It was certainly a backward step football-wise because Nottingham Forest were not one of the elite sides in the First Division of the English Football League. On the other hand, it was a huge leap forward financially. Overnight, I trebled my guaranteed weekly pay. At Forest, I received appearance money, League position money and pointage bonus money, and I got another bonus because I was an international footballer. With all those additions to my basic wage, I ended up with around £180 a week, whereas when I left Celtic the basic wage was £60.

Comparing then and now, it's clear any of the Lisbon Lions could have easily trebled their wages, just like Kieran Tierney will, by leaving Celtic. Gemmell was not even leaving for one of England's top sides. Billy McNeill or Jimmy Johnstone could have gone to a far bigger club than Nottingham Forest and earned far more money. The difference between then and now is that in the 1970's no footballer could retire at the end of their career and never have to work again, so there would have been even more incentive for players then to maximise their earnings while they could.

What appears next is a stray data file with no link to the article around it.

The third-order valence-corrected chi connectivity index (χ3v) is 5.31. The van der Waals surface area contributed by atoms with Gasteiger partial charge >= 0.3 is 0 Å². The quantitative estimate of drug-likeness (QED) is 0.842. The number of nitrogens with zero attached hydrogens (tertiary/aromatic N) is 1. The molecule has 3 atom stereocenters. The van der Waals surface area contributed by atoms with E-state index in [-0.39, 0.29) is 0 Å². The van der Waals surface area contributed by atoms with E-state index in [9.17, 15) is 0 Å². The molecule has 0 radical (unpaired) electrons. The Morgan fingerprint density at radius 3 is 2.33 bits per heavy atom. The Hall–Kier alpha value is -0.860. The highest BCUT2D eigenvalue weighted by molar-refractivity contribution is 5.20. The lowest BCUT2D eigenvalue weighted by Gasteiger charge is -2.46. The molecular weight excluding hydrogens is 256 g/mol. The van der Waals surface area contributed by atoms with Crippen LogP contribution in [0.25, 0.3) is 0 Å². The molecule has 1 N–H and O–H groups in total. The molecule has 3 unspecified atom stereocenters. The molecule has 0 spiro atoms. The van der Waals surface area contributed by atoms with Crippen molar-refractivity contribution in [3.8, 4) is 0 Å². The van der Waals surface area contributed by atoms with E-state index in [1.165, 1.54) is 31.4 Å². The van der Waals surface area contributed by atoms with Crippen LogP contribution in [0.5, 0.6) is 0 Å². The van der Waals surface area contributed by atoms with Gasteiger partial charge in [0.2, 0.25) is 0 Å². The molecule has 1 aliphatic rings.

Kieran Tierney could one day have been spoken of in the same breath as Danny McGrain. He would have been guaranteed the captaincy when Scott Brown (a real Celtic man) retires and could have gone on to make a record number of appearances and win a record number of trophies with Celtic. Legendary status was his for the taking. But he has chosen to go play for Arsenal. Unlike Jimmy McGrory, he has decided that Tierney of Arsenal does sound as good as Tierney of Celtic.